By Chandeepa Wettasinghe
A regulatory credit crunch may likely be implemented for the construction and real estate sectors to protect the financial system, the Sri Lankan government had said in a letter to the International Monetary Fund (IMF).
“To strengthen our financial system, we intend to undertake several measures: Deploy, as needed, macro-prudential tools such as a sector-specific limit on the loan-to-value ratio including in the construction and real estate sectors,” the letter said.
Signed by Finance and Mass Media Minister Mangala Samaraweera and the Central Bank Governor Dr. Indrajit Coomaraswamy, the letter indicates the continuously rising concerns of the regulators over the possibility of an asset bubble.
The letter was written in June and published in the report for the Second Review of the IMF’s US$ 1.5 billion Extended Fund Facility, but Dr. Coomaraswamy had issued cautious statements over a possible asset bubble stemming from luxury apartments over the preceding months.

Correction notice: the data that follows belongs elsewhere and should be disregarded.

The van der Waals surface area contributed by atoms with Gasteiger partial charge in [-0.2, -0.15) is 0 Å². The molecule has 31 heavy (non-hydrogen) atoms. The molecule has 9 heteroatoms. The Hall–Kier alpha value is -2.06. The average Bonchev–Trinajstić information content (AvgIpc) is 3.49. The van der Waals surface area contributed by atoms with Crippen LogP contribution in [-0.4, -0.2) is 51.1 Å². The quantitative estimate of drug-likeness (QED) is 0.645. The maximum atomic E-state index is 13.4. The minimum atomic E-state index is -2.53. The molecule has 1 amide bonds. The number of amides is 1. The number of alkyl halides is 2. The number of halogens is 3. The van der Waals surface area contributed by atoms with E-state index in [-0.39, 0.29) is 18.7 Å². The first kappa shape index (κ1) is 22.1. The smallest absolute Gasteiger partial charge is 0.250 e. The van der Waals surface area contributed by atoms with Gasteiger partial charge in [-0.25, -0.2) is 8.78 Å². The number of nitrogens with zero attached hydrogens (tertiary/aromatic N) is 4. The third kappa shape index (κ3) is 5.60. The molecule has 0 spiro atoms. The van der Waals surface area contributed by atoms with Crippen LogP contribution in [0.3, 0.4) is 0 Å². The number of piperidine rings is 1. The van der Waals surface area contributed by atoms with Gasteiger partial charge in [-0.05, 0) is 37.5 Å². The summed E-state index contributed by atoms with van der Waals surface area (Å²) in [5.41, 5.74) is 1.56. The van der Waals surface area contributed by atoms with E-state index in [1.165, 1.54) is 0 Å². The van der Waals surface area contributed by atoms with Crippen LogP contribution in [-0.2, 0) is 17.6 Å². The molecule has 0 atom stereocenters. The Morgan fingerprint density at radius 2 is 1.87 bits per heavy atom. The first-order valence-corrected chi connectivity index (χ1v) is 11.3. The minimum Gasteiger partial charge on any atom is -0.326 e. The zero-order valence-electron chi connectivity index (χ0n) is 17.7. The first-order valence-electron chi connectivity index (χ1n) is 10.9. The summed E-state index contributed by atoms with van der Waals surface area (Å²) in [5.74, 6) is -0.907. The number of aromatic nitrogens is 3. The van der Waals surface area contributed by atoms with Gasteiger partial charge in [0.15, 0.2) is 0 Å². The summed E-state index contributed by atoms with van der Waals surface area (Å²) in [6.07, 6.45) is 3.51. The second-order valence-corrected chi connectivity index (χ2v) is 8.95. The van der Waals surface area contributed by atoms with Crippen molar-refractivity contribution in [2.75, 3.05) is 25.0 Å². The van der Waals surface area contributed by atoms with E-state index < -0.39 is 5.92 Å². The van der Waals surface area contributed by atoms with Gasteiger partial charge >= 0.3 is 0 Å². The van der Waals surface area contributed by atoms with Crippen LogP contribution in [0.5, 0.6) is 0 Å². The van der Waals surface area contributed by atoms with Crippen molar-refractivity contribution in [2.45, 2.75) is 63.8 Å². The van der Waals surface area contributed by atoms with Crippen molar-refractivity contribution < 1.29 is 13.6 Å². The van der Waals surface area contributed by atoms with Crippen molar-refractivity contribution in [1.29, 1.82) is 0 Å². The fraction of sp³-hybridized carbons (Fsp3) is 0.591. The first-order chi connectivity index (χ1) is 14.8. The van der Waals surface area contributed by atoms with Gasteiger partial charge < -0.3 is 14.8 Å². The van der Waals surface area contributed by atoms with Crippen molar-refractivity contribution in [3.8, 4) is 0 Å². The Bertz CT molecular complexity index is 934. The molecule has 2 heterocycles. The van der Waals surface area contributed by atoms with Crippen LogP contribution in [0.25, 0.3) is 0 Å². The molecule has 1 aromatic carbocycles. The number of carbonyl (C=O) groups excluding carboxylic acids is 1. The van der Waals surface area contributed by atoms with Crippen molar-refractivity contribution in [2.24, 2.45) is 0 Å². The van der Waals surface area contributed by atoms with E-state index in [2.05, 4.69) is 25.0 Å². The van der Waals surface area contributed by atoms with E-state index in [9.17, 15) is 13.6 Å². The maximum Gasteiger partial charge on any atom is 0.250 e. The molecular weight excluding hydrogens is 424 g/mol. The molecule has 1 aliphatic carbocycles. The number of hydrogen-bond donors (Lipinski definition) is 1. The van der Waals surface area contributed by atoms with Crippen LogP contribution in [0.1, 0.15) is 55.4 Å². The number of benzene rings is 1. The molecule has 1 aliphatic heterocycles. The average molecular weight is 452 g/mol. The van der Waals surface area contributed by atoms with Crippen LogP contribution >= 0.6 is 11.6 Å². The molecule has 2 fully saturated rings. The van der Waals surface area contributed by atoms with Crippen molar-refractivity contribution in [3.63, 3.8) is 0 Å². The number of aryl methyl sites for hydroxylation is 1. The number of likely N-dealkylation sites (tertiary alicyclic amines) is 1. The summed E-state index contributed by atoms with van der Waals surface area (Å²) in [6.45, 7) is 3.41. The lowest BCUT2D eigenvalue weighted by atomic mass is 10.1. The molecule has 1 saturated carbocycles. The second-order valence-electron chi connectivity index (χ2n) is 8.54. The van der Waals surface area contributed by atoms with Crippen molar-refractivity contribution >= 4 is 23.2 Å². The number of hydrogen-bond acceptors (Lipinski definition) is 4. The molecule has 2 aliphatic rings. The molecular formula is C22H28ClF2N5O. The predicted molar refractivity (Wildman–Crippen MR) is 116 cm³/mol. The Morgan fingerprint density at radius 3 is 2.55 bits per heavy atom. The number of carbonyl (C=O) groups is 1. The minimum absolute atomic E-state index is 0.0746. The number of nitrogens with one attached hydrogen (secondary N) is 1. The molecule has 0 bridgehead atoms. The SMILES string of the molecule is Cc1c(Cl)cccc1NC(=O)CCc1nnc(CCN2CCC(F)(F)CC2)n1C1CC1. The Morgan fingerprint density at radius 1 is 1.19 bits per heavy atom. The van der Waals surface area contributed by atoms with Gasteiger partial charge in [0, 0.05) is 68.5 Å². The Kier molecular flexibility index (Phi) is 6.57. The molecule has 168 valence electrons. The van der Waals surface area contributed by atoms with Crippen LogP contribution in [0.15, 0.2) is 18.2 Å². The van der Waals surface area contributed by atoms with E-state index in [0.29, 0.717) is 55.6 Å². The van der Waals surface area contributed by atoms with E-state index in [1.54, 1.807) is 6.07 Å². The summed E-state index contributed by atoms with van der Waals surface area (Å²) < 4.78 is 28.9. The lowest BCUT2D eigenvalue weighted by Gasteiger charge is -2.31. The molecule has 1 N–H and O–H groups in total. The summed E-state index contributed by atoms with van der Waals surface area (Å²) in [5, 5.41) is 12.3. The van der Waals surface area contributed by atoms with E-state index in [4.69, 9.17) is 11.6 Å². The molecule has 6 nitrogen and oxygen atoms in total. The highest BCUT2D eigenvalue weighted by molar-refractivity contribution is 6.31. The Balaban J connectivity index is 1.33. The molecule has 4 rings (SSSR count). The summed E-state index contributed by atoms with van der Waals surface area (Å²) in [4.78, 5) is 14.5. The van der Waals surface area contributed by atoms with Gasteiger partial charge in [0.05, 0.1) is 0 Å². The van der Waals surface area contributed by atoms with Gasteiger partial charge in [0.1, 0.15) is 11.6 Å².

He had also said that private credit has to be observed to discern whether loans taken for other purposes are leaking into real estate.
It was recently revealed that his comments had followed dwindling pre-sales of apartments, possibly driven by reduced economic expectations and tighter monetary policy, instead of the comments causing the decline as believed by real estate firms.
Lower pre-sales may cause property developers and in turn construction firms to depend on alternative finances to complete projects. However, developers insist that they have not started projects for which a majority of costs have been covered through pre-sales.
Fortune 500 real estate consultant firm JLL has forecasted that the supply of property development will eventually be absorbed by the market.
Many artificial elements are pushing up real estate prices in Colombo, as reported by Mirror Business last week.
Construction is one of the major drivers of growth in Sri Lanka, and makes up around 8 percent of Gross Domestic Product (GDP).
This is still much lower than economies of similar sizes.
However, unlike such other economies, Sri Lanka performs poorly in tradable goods and services, which should ideally lead to higher demand in improved real estate.